Mar. 23 -- TUESDAY, Oct. 30 (HealthDay News) -- Almost 2 million veterans are without health insurance, along with 3.8 million members of their households, a new study finds.
Among the 1.8 million uninsured veterans, 12.7 percent are under 65. In addition, the number of uninsured veterans has increased by 290,000 between 2000 and 2004, according to the report in the Oct. 30 online edition of the American Journal of Public Health.
"The Bush Administration has been sending Americans overseas asking them to fight for their country, and yet, when people come home, they have no guarantee of health care," said study co-author Dr. Steffie Woolhandler, an associate professor of medicine at Harvard Medical School and a member of the advocacy group Physicians for a National Health Program. "The most basic human right of health care is being denied to our veterans, along with other Americans -- and that's a disgrace."
"Over 1 million veterans have no health insurance and no access to veterans' hospitals," Woolhandler added. "I think that's shocking to most people. It was certainly shocking to us."
Many of these veterans were members of working families that earned too much to qualify for programs such as Medicaid or Veterans Administration care, Woolhandler said. "Yet, they earned too little to be able to afford private coverage," she said.
Woolhandler noted that the Veterans Administration health-care system is not open to all veterans. Many uninsured veterans can't get any VA care because the Bush Administration stopped enrollment of most middle-income veterans in 2003, she said.
"Any veteran with a service-connected disability can get access to the VA," Woolhandler said. "That's a minority of veterans. For everybody else, VA care is means-tested -- veterans earning more than $30,000 a year will not be eligible for VA care."
According to the U.S. Department of Veterans Affairs Web site, the financial income threshold is $27,790 for a veteran with no dependents and the range graduates upward to $38,948 for four dependents. Each additional dependent raises the annual income ceiling $1,866.
In the study, Woolhandler and her colleagues analyzed data from U.S. government surveys from 1988 and 2005. Veterans were classified as uninsured if they didn't have health insurance or receive care at Veterans Health Administration hospitals or clinics.
A preliminary review of 2006 data shows little change in the number of uninsured veterans since 2004, Woolhandler noted.
Woolhandler's team found that 645, 628 uninsured veterans were old enough to have served in Vietnam. More than 1 million (1,105,891) served at other times, including in Iraq and the first Gulf War -- 56.5 percent were older than 44.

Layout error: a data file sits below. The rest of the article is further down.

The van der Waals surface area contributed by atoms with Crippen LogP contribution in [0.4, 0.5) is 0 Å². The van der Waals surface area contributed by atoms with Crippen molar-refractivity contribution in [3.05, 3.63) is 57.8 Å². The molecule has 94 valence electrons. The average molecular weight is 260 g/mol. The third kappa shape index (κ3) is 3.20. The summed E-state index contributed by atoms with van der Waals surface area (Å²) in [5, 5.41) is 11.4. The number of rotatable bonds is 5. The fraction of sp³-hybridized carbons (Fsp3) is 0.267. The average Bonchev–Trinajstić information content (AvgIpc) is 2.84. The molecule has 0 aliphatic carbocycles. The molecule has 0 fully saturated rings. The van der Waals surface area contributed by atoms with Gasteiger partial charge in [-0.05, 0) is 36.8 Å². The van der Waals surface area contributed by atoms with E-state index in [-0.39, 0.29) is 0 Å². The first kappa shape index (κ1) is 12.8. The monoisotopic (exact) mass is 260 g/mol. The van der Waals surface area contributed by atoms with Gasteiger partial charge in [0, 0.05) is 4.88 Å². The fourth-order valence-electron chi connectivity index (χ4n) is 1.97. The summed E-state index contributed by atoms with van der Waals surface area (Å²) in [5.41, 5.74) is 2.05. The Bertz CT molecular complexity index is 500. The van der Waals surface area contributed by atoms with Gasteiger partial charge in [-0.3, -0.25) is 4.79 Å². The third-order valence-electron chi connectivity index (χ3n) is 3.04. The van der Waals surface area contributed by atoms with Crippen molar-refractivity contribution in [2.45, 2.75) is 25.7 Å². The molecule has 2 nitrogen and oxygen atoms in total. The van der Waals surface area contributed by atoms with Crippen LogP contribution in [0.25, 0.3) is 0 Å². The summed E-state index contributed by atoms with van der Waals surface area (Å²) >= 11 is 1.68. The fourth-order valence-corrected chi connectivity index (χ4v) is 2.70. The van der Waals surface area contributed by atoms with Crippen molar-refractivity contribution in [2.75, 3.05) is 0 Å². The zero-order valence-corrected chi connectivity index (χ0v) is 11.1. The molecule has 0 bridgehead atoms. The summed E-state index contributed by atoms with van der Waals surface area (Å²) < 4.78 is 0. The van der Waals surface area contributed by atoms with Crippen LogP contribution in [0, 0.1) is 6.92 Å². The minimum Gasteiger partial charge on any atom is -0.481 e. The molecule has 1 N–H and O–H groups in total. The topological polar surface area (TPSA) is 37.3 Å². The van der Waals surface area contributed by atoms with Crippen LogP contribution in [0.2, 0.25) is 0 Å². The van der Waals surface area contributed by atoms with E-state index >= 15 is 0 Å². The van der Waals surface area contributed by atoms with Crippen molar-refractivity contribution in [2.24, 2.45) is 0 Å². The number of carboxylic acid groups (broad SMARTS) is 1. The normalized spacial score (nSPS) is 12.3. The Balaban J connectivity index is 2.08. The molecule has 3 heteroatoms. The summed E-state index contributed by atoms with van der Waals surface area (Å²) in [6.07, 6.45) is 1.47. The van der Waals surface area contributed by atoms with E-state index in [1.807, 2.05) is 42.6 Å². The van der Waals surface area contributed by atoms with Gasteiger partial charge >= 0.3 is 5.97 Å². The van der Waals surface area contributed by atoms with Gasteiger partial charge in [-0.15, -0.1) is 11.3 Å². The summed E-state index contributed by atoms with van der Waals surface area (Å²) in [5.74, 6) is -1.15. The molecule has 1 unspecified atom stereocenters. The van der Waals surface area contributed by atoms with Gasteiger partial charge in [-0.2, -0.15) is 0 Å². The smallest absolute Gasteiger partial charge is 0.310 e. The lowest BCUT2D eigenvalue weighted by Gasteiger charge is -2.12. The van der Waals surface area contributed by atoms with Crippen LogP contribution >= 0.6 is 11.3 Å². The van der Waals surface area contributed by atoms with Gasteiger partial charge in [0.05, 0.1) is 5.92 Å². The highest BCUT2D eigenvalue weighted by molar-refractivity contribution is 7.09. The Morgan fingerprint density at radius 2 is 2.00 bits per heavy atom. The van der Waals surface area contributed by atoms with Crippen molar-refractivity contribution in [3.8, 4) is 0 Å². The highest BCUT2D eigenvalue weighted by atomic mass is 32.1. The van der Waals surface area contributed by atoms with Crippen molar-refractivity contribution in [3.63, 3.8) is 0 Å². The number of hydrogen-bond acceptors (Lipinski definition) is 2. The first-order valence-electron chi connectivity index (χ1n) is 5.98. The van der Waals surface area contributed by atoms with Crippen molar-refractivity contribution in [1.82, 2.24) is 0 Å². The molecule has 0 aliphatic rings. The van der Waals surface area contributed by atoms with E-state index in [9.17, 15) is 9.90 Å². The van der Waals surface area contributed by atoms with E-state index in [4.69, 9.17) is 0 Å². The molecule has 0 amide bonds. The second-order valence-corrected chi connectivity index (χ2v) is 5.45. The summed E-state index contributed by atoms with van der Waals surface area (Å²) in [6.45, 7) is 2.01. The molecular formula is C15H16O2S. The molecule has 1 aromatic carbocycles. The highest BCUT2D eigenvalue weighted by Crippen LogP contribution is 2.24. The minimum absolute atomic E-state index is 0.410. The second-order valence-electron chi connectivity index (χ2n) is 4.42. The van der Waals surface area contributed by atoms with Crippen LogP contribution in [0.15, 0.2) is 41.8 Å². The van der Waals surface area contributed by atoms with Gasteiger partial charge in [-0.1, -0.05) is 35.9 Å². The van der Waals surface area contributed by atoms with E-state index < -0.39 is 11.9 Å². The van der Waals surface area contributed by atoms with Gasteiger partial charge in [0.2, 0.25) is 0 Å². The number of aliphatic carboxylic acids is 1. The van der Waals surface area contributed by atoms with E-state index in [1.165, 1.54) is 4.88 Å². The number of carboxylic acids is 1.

Among uninsured veterans, 26.5 percent said they couldn't get medical care because of costs, 31.2 percent delayed care due to costs, and 49.1 percent hadn't seen a doctor within the past year. In addition, two-thirds didn't receive preventive care. Yet, almost two-thirds were employed, the researchers found.
Others reasons veterans can't get VA care include waiting lists at VA hospitals, high co-payments for VA specialty care and a lack of a VA facility in their community, the researchers noted.
"Veterans deserve a right to health care," Woolhandler said. "We think that every American deserves a right to health care."
One expert thinks that the uninsured veterans are in no worse shape than the rest of the uninsured population.
"I don't think the VA was ever supposed to be a health insurance program for all veterans," said Greg Scandlen, the founder of Consumers for Health Care Choices. "I don't think the VA is doing something it's not supposed to do."
"Veterans face the same problems as everyone else," Scandlen said. "They don't get any special treatment when it comes to private coverage," he said.
Attempts by HealthDay to reach Veterans Administration officials for comment were unsuccessful.
For more on eligibility for VA health-care benefits, go to the U.S. Department of Veterans Affairs.
SOURCES: Steffie Woolhandler, M.D., associate professor, medicine, Harvard Medical School, Boston; Greg Scandlen, founder, Consumers for Health Care Choices, Hagerstown, Md.; Oct. 30, 2007, American Journal of Public Health online